processes fast, right, and all at once


                     COMP 2513                14
     Before the dot.com Crash
• 1995-2000 $125B in financial capital sunk into
  the new dot.com companies from venture
  capitalists and later mutual fund holders
• The vision was an easily accessible world-wide
  market that was self-regulated
• The extraordinary profits would go to first
  movers – the new intermediaries
• The first E-Commerce period was driven by
  gold-rush fever
• Few real objectives, few business plans, few
  winners

                     COMP 2513                     15
Reasons for the dot.com Crash
• Corporate America was rebuilding their
  internal business systems in 1999-2000,
  when this completed – Crash!
• Huge competition in the telecomm. Industry
  caused revenue to – Crash!
• Christmas 1999 showed that E-Commerce
  shopping was not really that popular –
  Crash!
• Re-valuations of IT companies (dot.coms) –
  Crash!
                    COMP 2513                  16
Lesson from the dot.com Crash
• From technology perspective – “E-” !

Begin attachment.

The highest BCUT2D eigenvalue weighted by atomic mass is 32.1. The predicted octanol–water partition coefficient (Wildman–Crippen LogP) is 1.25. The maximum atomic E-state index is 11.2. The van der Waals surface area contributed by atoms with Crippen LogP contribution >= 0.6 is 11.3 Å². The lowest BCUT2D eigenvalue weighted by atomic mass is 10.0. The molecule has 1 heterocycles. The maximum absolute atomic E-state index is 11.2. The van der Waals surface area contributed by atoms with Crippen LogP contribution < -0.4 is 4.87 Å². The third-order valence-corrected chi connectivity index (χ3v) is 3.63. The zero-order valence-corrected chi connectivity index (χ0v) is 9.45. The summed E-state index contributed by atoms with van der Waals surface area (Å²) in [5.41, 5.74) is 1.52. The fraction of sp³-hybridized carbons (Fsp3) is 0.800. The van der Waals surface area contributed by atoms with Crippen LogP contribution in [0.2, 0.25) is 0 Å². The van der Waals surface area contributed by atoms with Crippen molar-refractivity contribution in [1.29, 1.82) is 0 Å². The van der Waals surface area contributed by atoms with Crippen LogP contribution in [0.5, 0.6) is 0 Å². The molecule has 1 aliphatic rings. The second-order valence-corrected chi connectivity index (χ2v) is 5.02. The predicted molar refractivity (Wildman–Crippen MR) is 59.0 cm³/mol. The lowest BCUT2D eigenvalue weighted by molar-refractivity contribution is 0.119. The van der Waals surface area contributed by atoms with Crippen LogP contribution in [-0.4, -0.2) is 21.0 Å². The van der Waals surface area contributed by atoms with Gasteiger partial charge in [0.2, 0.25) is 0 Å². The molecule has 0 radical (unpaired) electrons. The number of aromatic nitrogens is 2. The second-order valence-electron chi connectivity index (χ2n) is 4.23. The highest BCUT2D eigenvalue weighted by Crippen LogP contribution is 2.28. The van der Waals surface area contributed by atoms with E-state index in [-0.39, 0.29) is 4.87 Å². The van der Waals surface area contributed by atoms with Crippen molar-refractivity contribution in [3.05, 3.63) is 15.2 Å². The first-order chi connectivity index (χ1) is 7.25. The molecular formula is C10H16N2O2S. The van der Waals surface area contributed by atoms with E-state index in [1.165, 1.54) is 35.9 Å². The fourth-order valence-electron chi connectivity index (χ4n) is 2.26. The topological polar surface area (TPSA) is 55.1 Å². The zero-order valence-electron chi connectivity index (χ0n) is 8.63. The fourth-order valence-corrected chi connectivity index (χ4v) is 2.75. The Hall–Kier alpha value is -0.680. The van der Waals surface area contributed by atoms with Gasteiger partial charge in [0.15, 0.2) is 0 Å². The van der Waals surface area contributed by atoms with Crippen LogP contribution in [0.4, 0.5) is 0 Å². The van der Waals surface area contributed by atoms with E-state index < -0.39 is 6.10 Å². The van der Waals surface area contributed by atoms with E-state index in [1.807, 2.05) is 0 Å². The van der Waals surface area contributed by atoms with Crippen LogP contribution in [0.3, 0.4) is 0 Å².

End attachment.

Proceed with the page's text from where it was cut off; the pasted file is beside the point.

– Ramp-up from 1000’s to 1,000,000’s of users
  – A solid technological base
  – From business perspective – “-Commerce”?
  – Only ~ 10% of dot.coms survived
     • Remember eToys.com, Furniture.com?
  – Yet B2C sales growing at ~50% per year
  – Users have learned to use the web for
    information about products and services
                      COMP 2513               17
        Trends effecting
    E-Commerce/E-Business
• Consumer Trends
  – Speed of Service, Self-Service
    (empowerment)
  – Integrated solutions, not piecemeal products
• Service/Process Trends
  – Convergence of sales and service
  – Long-term Customer Relationship
    Management
  – Flexible fulfillment and service delivery
                      COMP 2513                    18
          Trends effecting
      E-Commerce/E-Business
• Organizational Trends
  –   Brand, not capital: contract JIT manufacturing
  –   Retain the core, outsource the rest
  –   Increase process visibility (to customers, suppliers)
  –   Employee retention, continued learning/innovation
• Technology Use Trends
  – Enterprise wide applications, use middleware for
    integration
  – Integrate voice, data, video comm. channels
  – Handheld and wireless – an explosion !


                           COMP 2513                          19
     Five Major Predictions for the
         E-Commerce Future
1. E-Commerce technology take-up will continue to grow
   by ~50% until about ~2006
2. E-Commerce prices will rise to cover real costs of doing
   business on the web
3. E-Commerce profits will rise to meet levels of bricks
   and mortar stores
4. Major players will become the experienced Fortune 500
   companies who have been watching (eg. WalMart,
   Sears, JC Penny, The Gap)
5. The number of successful dot.coms will further reduce
   and adopt “brick and click” strategies


                         COMP 2513                       20